Library Journal Review

The Deaf Man, nemesis of the 87th Precinct, returns in the 53d novel in McBain's long-running series. After shooting the Deaf Man and stealing $30 million from him, Gloria Stanford must face the consequences. The day after she is killed, Steve Carella begins to receive notes full of Shakespearean references and anagrams that point to the Deaf Man's next crime. While decoding the notes keeps the detectives busy, Bert's bad experiences with women cloud his relationship with Sharyn Cooke, Cotton is almost killed by a sniper, Ollie continues to emerge as a caring human being, and Carella must plan the double wedding of his mother and his sister. Having set the standard for police procedurals since this series's inception in 1956, McBain here combines many story lines involving the detectives in an exceptionally well-plotted encounter with the criminal genius who always underestimates the intelligence of the cops he taunts and the women he uses. For most mystery and crime fiction collections. McBain lives in Weston, CT. [See Mystery Prepub Alert, LJ 4/1/04.] Jo Ann Vicarel, Cleveland Heights-University Heights P.L., OH (c) Copyright 2010. Library Journals LLC, a wholly owned subsidiary of Media Source, Inc. No redistribution permitted.


Excerpts

Excerpts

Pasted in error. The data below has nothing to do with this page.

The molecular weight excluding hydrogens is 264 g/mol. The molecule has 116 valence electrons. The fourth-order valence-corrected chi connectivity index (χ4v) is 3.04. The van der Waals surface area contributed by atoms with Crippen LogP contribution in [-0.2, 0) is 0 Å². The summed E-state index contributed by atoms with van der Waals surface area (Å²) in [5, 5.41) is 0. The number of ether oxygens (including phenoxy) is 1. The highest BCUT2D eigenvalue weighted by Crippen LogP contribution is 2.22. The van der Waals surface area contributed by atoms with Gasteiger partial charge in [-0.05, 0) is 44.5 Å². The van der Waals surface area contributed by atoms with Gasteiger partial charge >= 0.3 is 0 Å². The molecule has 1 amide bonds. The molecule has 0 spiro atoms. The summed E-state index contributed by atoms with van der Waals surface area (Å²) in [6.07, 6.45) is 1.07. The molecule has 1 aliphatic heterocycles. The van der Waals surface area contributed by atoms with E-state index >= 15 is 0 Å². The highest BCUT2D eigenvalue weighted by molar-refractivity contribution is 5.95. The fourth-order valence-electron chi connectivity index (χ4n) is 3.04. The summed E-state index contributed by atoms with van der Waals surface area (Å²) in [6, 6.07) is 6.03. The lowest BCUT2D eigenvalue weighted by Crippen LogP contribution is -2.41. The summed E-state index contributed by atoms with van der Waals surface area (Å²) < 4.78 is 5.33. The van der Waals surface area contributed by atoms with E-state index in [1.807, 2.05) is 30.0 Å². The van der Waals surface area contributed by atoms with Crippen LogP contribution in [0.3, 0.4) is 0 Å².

Chapter One Gloria knew that someone was in her apartment the moment she unlocked the door and entered. She was reaching into her tote bag when a man's voice said, "No, don't." Her fingertips were an inch away from the steel butt of a .380 caliber Browning. "Really," the voice said. "I wouldn't." She closed the door behind her, reached for the switch to the right of the door jamb, and snapped on the lights. He was sitting in an easy chair across the room, facing the entrance door. He was wearing gray slacks, black loafers, blue socks, and a matching dark blue, long-sleeved linen shirt. The throat of the shirt was unbuttoned two buttons down. The cuffs were rolled up on his forearms. There was a hearing aid in his right ear. "Well, well," she said. "Look what the cat dragged in." "Indeed," he said. "Long time no see," she said. "Bad penny," he said, and shrugged almost sadly. It was the shrug that told her he was going to kill her. Well, maybe that and the gun in his right hand. Plus the silencer screwed onto the muzzle of the gun. And their history. She knew he was not one to forget their history. "I'll give it all back," she said at once. "Whatever's left of it." "And how much is that, Gloria?" "I haven't been frugal." "So I see," he said, and with a slight arc of the gun barrel indicated her luxurious apartment. She almost reached into the tote again. But the gun regained its focus at once, steady in his hand, tilted up directly at her heart. She didn't know what kind of gun it was; some sort of automatic, it looked like. But she knew a silencer when she saw one, long and sleek and full of deadly promise. "What's left of the thirty million?" he asked. "I didn't get nearly that much." "That was the police estimate. Thirty million plus." "The estimate was high." "How much did you get, Gloria?" "Well, the smack brought close to what they said it was worth...." "Which was twenty-four mil." The gun steady in his fist. Pointing straight at her heart. "But I had to discount it by ten percent." "Which left two-sixteen." Lightning fast calculation. "If you say so," she said. "I say so." A thin smile. The gun unwavering. "Go on, Gloria." "The police sheet valued the zip at three mil. I got two for it." "And the rest?" "I'm not sure I have all this in my head." "Try to find it in your head, Gloria," he said, and smiled again, urging her with the gun, wagging it encouragingly. But not impatiently, she noticed. Maybe he didn't plan to kill her after all. Then again, there was the silencer. You did not attach a silencer to a gun unless you were concerned about the noise it might make. "The rocks brought around half a mil. The lucy was estimated at close to a mil. I got half that for it. The ope, I had a real hard time dealing. The cops said eighty-four large, I maybe got twenty-five for it. If I got another twenty-five for the hash, that was a lot. The gage brought maybe one-fifty large for the bulk. The fatties, I smoked myself." She smiled. "Over a period of time," she said. "Over a long period of time," he said. "So let me see. You got two-sixteen for the heroin and another two for the coke. Half a mil for the crack and another half for the LSD. Twenty-five for the opium and the same for the hashish. Another one-fifty for the marijuana. That comes to two hundred and nineteen million, two hundred thousand dollars. The cigarettes are on the house," he said, and smiled again. "You owe me a lot of money, Gloria." "I spent a lot of it." "How much is left?" "I haven't counted it lately. Whatever's left is yours." "Oh, you bet it is," he said. "Maybe two mil, something like that? That's a lot of cash, Sonny." The name he'd used on the job was Sonny Sanson. Sonny for "Son'io," which in Italian meant, "I am." The Sanson was for "Sans son," which in French meant, "without sound." I am without sound. I am deaf. Maybe. "Where's the money?" he asked. "In a safe-deposit box." "Do you have the key?" "I do." "May I have it, please?" "And then what? You kill me?" "You shouldn't have done what you did, Gloria." "I know. And I'm sorry. Put down the gun. Let's have a drink, share a joint." "No, I don't think so. The key, please. And let me see your hands at all times." He followed her into a lavishly decorated bedroom, a four-poster bed, a silk coverlet, a chest that looked antique Italian, silk drapes to match the bedspread. From a drop-leaf desk that also looked Italian, hand-painted with flowery scrollwork, she removed a black-lacquered box, and from it took a small, red snap-button envelope. The printing on the envelope read FirstBank. "Open it," he said. She unsnapped the envelope, took out a small key, showed it to him. "Fine," he said. "Put it back, and let me have it." She put the key back into the envelope, snapped it shut, and held it out to him. He took it with his left hand, the gun steady in his right, and slipped it into his jacket pocket. "So here we are in my bedroom," she said, and smiled. "Took me a long time to find you, Gloria." "Thought you'd never get here," she said. Still smiling. "Didn't even have a last name for you," he said. "Yes, I know." "All I knew was you'd been a driver since you were sixteen, that your end of a bank job in Boston enabled you to buy a house out on Sand's Spit...." "Sold it the minute I came into some money." " My money." "Well, actually the ill-gotten gains from narcotics the police were going to burn anyway." "Still my money, Gloria." "Well, yes, it was your plan, so I suppose the dope was rightfully yours. And we all got paid for what we did, so it wasn't really right of me to...well...run off with the stash, I know that, Sonny. The plan was a brilliant one, oh, God , what a plan! First the diversion in the Cow Pasture...." "I see you remember." Smiling. "How could I forget? And then the heist itself, at the Department of Sanitation incinerator...." "Yes." Nodding. Remembering. "Houghton Street on the River Harb Drive," she said. "Remember, Sonny? Me driving the truck, you sitting right beside me?" "Went off like clockwork," he said. Still smiling, remembering. "Like clockwork," she said. Smiling with him now. Beginning to feel this would go all right after all. "I found the house you used to live in, Gloria. Took me a while, but I found it." "What took you so long?" "Recuperating. You almost did me in. A doctor named Felix Rickett fixed me up. Dr. Fixit, I called him," he said, and smiled again. "Yeah, well, like I said, I'm sorry about that." "I'm sure you are," he said, and glanced knowingly at the gun in his hand. "The present owner of the house told me he'd bought it from a woman named Gloria Anstdorf." "Yep, that was me, all right." "German ancestry?" "I suppose so. I know the dorf part means 'village' in German. My grandmother thinks the anst may have come from 'badie anst alt,' which means 'baths' in German. A village where they had thermal baths, you know? She thinks the Customs people at Ellis Island shortened it when her parents got to America. To Anstdorf, you know?" "But that's not the name in your mailbox, Gloria." "No, it isn't." "You bought this apartment as Gloria Stanford." "Yes. What I did was rearrange the letters a little. From Anstdorf to Stanford. Made the name a little more American, you know?" "A lot more American." "Never hurts to rearrange the letters of your name here in the land of the free and home of the brave, does it? Especially when someone might be looking for you." "It's called an anagram, Gloria." "What is?" "Rearranging the letters to form another word." "Is that right?" "Anstdorf to Stanford. An anagram." "Is that what I did? An anagram? I'll be damned." "Never hurts to use anagrams here in the land of the free and home of the brave." "I suppose not." "But I found you anyway, Gloria." "So you did. So why don't we make the most of it?" "Was that your German ancestry, Gloria?" "Pardon?" "Tying me to the bed that way?" "I thought you liked that part." "The Hamilton Motel, remember, Gloria?" "Oh, how I remember." "In the town of Red Point. Across the river." "And into the trees," she said, and smiled. She was feeling fairly confident now. She sat on the edge of the bed, patted it to indicate she wanted him to sit beside her. He kept standing. Kept pointing the gun at her chest. She took a deep breath. Never hurt to advertise the breasts here in the land of the free and home of the brave. He seemed to notice. Or maybe he was just searching for a spot on her chest to shoot her. "Was that German, too?" he asked. "Little bit of Nazi heritage there?" "I don't know what you mean, Sonny." "Shooting me twice in the chest that way?" "Well..." "Leaving me tied to the bed that way?" "Speaking of beds..." "Leaving me there to bleed to death?" "I'm really sorry about that, I truly am. Why don't you let me show you just how sorry I am?" "Turnabout is fair play," he said. "Come over here, honey," she said. "Stand right in front of me." "Fair is foul, and foul is fair," he said. "Unzip your fly, honey," she said. "Macbeth," he said. "Act One, Scene One." And shot her twice in the chest. Pouf, pouf. Copyright (c) 2004 by Hui Corp. Excerpted from Hark! by Ed McBain All rights reserved by the original copyright owners. Excerpts are provided for display purposes only and may not be reproduced, reprinted or distributed without the written permission of the publisher.